Yet, after passing the threshold of realizing panic, the cycle of self-interest eating up social norms begins. Panic breaks out. Defending one’s own self interest against all others, in turn, provokes the exact same reaction. In a panic situation, help can only come from the outside or through a sudden change of the situation. Panic is a defense mechanism and will subside as the threat that caused it disappears.
By breaking the thin tissue of normal social conduct and interaction panic questions the assumed normalcy of our environment, of our sociability and brings up a residual anarchic element in human psyche that is all about survival of the fittest. The pursuit of self-interest suddenly becomes apparent in its asocial consequences during a panic situation:
“[T]he usual rules according to which individuals adjust their behaviour so as not to work at cross-purposes are nullified. In the more dramatic instances of collective panic, people trample on one another in vain efforts to reach safety.” [A panic situation] “encourages the intensified pursuit of individual rather than collective goals.” (LMK (Lewis M. Killian)/NJS (Neil J. Smelser) “Collective Behaviour” (pp. 556-567). The New Encyclopeadia Britannica, Macropedia, vol. 16, 15th edition, 1988, Chicago: Encyclopeadia Britannica Inc. p. 561).
Panic describes the moment of the threshold, not its cause or effect. “Panic America” then neither postulates that America is panicky, nor that it’s more prone to such disorders than other nations. America is the testing ground for the limits of the threshold of panic, constantly shifting the balance between productive self-interest and disastrous self-interest.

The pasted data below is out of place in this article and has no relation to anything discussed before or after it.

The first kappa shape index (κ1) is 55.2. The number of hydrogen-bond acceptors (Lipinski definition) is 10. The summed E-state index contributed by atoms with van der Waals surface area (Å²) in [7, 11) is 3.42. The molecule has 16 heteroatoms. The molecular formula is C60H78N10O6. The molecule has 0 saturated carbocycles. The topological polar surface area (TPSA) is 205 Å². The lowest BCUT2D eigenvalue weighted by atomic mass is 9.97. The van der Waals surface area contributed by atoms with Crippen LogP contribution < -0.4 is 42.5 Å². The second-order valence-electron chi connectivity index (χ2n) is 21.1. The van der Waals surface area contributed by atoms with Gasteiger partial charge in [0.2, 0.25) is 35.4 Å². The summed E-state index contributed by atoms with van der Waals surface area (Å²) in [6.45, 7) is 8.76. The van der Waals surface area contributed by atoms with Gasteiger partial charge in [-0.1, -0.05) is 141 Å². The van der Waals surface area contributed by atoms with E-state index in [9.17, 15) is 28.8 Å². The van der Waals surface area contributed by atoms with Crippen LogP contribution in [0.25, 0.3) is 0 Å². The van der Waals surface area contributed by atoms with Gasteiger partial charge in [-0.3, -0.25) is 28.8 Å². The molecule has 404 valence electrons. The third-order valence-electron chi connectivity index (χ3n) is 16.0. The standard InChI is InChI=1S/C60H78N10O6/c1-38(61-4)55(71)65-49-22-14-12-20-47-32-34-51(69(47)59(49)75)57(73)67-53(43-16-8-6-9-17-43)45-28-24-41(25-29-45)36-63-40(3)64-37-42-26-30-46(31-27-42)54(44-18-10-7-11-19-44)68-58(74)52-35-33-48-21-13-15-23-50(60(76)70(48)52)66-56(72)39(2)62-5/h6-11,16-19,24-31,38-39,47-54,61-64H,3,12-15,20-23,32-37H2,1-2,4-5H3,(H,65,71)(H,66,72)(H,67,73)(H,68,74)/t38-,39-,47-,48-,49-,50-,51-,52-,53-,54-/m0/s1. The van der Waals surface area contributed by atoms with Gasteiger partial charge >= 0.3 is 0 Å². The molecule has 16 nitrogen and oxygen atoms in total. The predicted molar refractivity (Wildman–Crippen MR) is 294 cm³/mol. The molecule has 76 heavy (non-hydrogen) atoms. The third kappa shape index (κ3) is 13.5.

Modesto, California 2012
August 5, 2012 § Leave a comment
Curry am Wansee. Aus dem aufsteigenden Nebel grüßt Kladow herüber. BMW-Weltcupsegler dümpeln auf dem seichten Wasser vor sich hin. Schwarzwaldhäuser am Uferrand. “Kevin, komm von dem Klettergerüst herunter, das ist nass”. Sagt eine Frau zu ihren Freunden, dem Spielplatz zugewandt: “… und das steht hier, seit wir damals nach Berlin gezogen sind. Der Kleine wollte da immer rauf”. Damals in den 80’ern, als im See noch ein Zaun den Blick in die Freiheit der Welt versperrte – also aus der anderen Perspektive. Der weltgewandte Lebenskünstler, schlank, locker, herzend-scherzend grüßt die Schüchterne im Petrolkleid zum Abschied anzüglich: “That’s all I want” (baby, aber das sagt er nicht). Eine sichere Sache. Sie kommen alle her, die Schwaben, die in Spandau das beste Eis der Welt gefunden haben wollen, die Radler und die Junggesellen beim Kindl aus der Flasche. Auswanderer, wer weiß woher? Der Lautenspieler spielt jetzt leise “Who will stop the rain” und der Regen hört auf.